A couple of New Zealand sports stars have found a new way to compete, following illustrious careers that came to a close due to the inescapable fact that at some point, the body no longer has the ability to compete.
Such is the case with former Test stars Nathan Astle and Whetu Taewa.
Taewa was a rugby player who orchestrated the first try for the expansion New Zealand Warriors in 1995. He was the centre for the Sheffield Eagles when they upset the Wigan Warriors in 1998 Challenge Cup play, performing in front of a crowd of over 70,000 at Wembley Stadium.
Astle hold the cricket batting record of 222 as the fastest to ever reach a double century in Test cricket.
Both men have continued their sporting lives by racing sprint cars around clay tracks. The cars weigh a mere 635 kg, but pack more than 900 horsepower in their engines.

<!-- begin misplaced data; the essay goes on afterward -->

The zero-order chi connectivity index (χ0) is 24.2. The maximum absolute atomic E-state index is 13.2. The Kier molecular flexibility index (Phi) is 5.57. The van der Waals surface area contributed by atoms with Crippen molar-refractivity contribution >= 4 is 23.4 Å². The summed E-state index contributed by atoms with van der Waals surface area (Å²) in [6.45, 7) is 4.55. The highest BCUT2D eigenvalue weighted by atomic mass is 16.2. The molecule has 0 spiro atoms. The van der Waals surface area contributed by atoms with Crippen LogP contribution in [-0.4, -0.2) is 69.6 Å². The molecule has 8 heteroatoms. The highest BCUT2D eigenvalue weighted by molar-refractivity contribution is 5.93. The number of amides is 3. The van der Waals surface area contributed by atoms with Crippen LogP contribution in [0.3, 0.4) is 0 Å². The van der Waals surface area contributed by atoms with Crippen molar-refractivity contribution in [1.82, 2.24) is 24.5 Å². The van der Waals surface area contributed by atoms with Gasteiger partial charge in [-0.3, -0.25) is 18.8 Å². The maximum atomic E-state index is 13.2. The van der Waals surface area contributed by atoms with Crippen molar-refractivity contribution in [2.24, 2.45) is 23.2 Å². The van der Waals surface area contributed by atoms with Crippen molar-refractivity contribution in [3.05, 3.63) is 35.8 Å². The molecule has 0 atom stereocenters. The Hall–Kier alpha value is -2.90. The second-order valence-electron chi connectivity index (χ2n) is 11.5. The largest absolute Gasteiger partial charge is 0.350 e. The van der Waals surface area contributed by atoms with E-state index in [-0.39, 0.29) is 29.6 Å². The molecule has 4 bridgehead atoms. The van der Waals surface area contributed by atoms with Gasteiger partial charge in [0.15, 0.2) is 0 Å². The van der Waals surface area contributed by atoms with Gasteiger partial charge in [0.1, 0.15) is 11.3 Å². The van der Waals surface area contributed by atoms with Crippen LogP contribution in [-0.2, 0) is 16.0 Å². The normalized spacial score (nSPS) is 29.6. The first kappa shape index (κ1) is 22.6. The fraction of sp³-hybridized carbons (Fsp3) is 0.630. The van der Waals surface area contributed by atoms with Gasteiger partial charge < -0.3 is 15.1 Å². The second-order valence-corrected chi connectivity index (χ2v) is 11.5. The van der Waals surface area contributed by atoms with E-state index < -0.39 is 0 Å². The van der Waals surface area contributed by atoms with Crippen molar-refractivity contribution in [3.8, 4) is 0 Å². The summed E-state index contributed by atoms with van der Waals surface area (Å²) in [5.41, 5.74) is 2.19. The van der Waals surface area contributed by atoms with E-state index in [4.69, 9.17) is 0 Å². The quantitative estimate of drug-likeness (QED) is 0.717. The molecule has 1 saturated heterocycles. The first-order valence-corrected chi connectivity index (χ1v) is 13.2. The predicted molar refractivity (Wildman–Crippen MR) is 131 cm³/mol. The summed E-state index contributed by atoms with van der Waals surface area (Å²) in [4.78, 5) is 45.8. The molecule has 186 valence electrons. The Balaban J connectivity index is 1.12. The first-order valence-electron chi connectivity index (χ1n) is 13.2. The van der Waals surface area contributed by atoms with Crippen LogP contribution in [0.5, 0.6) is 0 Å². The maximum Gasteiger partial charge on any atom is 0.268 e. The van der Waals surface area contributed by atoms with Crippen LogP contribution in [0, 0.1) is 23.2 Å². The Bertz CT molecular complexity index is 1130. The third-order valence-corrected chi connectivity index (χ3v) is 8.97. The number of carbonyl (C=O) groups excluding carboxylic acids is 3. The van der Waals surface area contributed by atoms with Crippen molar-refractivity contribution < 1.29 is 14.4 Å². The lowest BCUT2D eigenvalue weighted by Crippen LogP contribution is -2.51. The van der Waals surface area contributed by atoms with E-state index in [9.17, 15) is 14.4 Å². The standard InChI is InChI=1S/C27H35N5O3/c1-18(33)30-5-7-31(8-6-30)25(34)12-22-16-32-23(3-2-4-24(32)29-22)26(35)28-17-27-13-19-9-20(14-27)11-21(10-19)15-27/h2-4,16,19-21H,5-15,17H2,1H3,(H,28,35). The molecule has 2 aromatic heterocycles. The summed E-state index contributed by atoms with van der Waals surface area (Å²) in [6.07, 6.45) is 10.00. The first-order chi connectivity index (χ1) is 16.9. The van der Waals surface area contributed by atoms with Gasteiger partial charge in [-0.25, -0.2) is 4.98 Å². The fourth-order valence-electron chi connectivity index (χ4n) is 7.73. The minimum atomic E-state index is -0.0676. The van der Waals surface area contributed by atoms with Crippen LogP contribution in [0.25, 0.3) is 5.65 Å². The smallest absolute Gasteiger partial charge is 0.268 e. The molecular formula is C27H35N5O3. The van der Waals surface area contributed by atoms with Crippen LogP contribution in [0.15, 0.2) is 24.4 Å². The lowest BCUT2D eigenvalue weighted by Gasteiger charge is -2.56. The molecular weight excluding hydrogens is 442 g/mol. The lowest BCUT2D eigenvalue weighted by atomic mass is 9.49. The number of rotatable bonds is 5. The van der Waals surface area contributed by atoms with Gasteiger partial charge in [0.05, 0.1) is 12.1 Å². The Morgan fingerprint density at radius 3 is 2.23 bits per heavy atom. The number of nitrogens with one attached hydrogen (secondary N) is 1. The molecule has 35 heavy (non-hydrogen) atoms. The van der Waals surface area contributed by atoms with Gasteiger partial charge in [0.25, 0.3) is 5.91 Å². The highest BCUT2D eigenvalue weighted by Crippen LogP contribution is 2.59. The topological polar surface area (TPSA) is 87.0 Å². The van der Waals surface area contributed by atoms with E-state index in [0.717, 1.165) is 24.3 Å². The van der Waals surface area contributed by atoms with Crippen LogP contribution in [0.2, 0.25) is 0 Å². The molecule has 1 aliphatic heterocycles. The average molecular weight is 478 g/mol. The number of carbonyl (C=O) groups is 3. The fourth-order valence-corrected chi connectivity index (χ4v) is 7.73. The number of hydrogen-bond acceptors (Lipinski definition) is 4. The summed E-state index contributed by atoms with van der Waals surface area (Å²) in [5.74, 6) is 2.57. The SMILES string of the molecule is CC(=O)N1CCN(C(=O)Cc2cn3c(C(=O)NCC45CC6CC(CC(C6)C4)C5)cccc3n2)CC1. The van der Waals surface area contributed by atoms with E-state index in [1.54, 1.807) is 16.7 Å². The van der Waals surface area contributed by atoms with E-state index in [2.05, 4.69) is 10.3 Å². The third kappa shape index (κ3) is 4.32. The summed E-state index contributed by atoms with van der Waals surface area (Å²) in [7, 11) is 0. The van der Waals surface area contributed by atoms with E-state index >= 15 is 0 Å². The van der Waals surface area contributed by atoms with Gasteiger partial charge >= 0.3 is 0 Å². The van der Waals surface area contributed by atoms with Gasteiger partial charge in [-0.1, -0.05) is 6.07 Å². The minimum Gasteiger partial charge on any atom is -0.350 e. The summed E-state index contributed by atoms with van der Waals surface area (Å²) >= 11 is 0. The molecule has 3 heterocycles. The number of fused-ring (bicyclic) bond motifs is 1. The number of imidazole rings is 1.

Astle proclaims a lifelong interest in speedway, going to the track with his dad during his formative years. His cricket contracts prohibited him from participating in motor racing, as is befitting for a Black Capper that played 81 Tests and 223 ODIs for New Zealand.
Taewa, 12 years since calling time on rugby, was named Production Saloon Competitor of the Year at Speedway New Zealand’s awards.
Neither man has won a race yet, but both say the adrenalin they feel from racing is akin to that which they felt in rugby and cricket, with some variances.
Now that Daniel Ricciardo is seemingly down to his last gasp as an F1 driver, it is not likely that we will see him give up his seat with Renault to try football or cricket, but he would bring instant notoriety to the sprint car circuit.
Give him a bat, though, and see if he can use it for something other than shin boning Lewis Hamilton or one of the others he will follow in the upcoming Australian Grand Prix.